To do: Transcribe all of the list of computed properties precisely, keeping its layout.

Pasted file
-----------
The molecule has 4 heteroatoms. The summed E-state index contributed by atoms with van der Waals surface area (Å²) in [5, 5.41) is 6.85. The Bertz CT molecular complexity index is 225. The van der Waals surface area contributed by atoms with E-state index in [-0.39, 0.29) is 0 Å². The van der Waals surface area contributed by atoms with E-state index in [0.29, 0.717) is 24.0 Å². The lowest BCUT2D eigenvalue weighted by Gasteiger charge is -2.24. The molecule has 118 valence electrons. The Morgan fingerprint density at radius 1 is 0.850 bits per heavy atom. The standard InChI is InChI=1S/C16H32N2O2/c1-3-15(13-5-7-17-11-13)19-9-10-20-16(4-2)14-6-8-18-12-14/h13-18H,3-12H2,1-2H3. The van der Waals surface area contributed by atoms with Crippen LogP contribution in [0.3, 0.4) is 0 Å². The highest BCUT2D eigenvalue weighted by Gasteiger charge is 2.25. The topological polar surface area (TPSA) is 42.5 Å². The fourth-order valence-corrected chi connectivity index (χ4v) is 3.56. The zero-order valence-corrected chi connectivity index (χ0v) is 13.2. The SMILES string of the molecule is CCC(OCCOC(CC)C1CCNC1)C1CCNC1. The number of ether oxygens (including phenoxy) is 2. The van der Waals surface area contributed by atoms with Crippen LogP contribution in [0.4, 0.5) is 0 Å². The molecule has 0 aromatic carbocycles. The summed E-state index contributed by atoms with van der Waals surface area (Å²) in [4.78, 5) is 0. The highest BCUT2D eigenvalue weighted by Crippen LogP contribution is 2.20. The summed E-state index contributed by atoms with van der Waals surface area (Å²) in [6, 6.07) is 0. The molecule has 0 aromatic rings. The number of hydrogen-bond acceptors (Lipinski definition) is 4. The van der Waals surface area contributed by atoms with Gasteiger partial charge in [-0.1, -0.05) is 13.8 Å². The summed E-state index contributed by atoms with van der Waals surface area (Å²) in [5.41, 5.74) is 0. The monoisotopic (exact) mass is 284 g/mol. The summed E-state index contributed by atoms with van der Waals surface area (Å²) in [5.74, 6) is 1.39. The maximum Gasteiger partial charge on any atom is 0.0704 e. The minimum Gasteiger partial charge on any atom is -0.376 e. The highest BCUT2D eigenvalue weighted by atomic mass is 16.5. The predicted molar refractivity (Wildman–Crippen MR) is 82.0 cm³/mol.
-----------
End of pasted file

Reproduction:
The molecule has 4 heteroatoms. The summed E-state index contributed by atoms with van der Waals surface area (Å²) in [5, 5.41) is 6.85. The Bertz CT molecular complexity index is 225. The van der Waals surface area contributed by atoms with E-state index in [-0.39, 0.29) is 0 Å². The van der Waals surface area contributed by atoms with E-state index in [0.29, 0.717) is 24.0 Å². The lowest BCUT2D eigenvalue weighted by Gasteiger charge is -2.24. The molecule has 118 valence electrons. The Morgan fingerprint density at radius 1 is 0.850 bits per heavy atom. The standard InChI is InChI=1S/C16H32N2O2/c1-3-15(13-5-7-17-11-13)19-9-10-20-16(4-2)14-6-8-18-12-14/h13-18H,3-12H2,1-2H3. The van der Waals surface area contributed by atoms with Crippen LogP contribution in [0.3, 0.4) is 0 Å². The highest BCUT2D eigenvalue weighted by Gasteiger charge is 2.25. The topological polar surface area (TPSA) is 42.5 Å². The fourth-order valence-corrected chi connectivity index (χ4v) is 3.56. The zero-order valence-corrected chi connectivity index (χ0v) is 13.2. The SMILES string of the molecule is CCC(OCCOC(CC)C1CCNC1)C1CCNC1. The number of ether oxygens (including phenoxy) is 2. The van der Waals surface area contributed by atoms with Crippen LogP contribution in [0.4, 0.5) is 0 Å². The molecule has 0 aromatic carbocycles. The summed E-state index contributed by atoms with van der Waals surface area (Å²) in [4.78, 5) is 0. The highest BCUT2D eigenvalue weighted by Crippen LogP contribution is 2.20. The summed E-state index contributed by atoms with van der Waals surface area (Å²) in [6, 6.07) is 0. The molecule has 0 aromatic rings. The number of hydrogen-bond acceptors (Lipinski definition) is 4. The van der Waals surface area contributed by atoms with Gasteiger partial charge in [-0.1, -0.05) is 13.8 Å². The summed E-state index contributed by atoms with van der Waals surface area (Å²) in [5.41, 5.74) is 0. The monoisotopic (exact) mass is 284 g/mol. The summed E-state index contributed by atoms with van der Waals surface area (Å²) in [5.74, 6) is 1.39. The maximum Gasteiger partial charge on any atom is 0.0704 e. The minimum Gasteiger partial charge on any atom is -0.376 e. The highest BCUT2D eigenvalue weighted by atomic mass is 16.5. The predicted molar refractivity (Wildman–Crippen MR) is 82.0 cm³/mol.